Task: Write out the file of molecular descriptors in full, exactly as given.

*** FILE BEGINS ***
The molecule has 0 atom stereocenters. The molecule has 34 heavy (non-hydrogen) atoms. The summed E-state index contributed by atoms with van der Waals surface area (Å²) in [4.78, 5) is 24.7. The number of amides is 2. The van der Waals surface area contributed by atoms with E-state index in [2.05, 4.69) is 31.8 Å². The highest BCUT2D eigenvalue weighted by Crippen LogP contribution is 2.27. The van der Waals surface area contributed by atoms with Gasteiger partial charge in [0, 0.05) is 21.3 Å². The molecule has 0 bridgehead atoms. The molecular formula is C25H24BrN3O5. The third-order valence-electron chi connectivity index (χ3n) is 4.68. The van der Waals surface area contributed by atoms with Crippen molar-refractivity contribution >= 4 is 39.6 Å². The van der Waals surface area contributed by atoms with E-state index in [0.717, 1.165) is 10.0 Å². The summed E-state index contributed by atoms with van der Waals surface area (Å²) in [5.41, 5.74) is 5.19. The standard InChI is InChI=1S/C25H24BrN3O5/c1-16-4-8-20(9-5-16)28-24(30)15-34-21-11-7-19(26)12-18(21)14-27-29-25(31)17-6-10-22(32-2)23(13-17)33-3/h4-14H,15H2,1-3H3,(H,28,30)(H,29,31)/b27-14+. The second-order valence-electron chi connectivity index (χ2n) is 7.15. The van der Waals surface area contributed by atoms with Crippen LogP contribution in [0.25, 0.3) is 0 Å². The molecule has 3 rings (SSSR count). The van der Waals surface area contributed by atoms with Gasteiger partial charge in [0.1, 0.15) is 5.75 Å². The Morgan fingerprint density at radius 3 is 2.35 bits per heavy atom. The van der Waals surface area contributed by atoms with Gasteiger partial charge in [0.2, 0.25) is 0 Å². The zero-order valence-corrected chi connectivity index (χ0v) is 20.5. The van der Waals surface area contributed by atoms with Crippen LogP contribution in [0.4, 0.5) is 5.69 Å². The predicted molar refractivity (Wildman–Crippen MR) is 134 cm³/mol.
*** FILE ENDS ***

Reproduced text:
The molecule has 0 atom stereocenters. The molecule has 34 heavy (non-hydrogen) atoms. The summed E-state index contributed by atoms with van der Waals surface area (Å²) in [4.78, 5) is 24.7. The number of amides is 2. The van der Waals surface area contributed by atoms with E-state index in [2.05, 4.69) is 31.8 Å². The highest BCUT2D eigenvalue weighted by Crippen LogP contribution is 2.27. The van der Waals surface area contributed by atoms with Gasteiger partial charge in [0, 0.05) is 21.3 Å². The molecule has 0 bridgehead atoms. The molecular formula is C25H24BrN3O5. The third-order valence-electron chi connectivity index (χ3n) is 4.68. The van der Waals surface area contributed by atoms with Crippen molar-refractivity contribution >= 4 is 39.6 Å². The van der Waals surface area contributed by atoms with E-state index in [0.717, 1.165) is 10.0 Å². The summed E-state index contributed by atoms with van der Waals surface area (Å²) in [5.41, 5.74) is 5.19. The standard InChI is InChI=1S/C25H24BrN3O5/c1-16-4-8-20(9-5-16)28-24(30)15-34-21-11-7-19(26)12-18(21)14-27-29-25(31)17-6-10-22(32-2)23(13-17)33-3/h4-14H,15H2,1-3H3,(H,28,30)(H,29,31)/b27-14+. The second-order valence-electron chi connectivity index (χ2n) is 7.15. The van der Waals surface area contributed by atoms with Crippen LogP contribution in [0.25, 0.3) is 0 Å². The molecule has 3 rings (SSSR count). The van der Waals surface area contributed by atoms with Gasteiger partial charge in [0.1, 0.15) is 5.75 Å². The Morgan fingerprint density at radius 3 is 2.35 bits per heavy atom. The van der Waals surface area contributed by atoms with Gasteiger partial charge in [0.2, 0.25) is 0 Å². The zero-order valence-corrected chi connectivity index (χ0v) is 20.5. The van der Waals surface area contributed by atoms with Crippen LogP contribution in [0.4, 0.5) is 5.69 Å². The predicted molar refractivity (Wildman–Crippen MR) is 134 cm³/mol.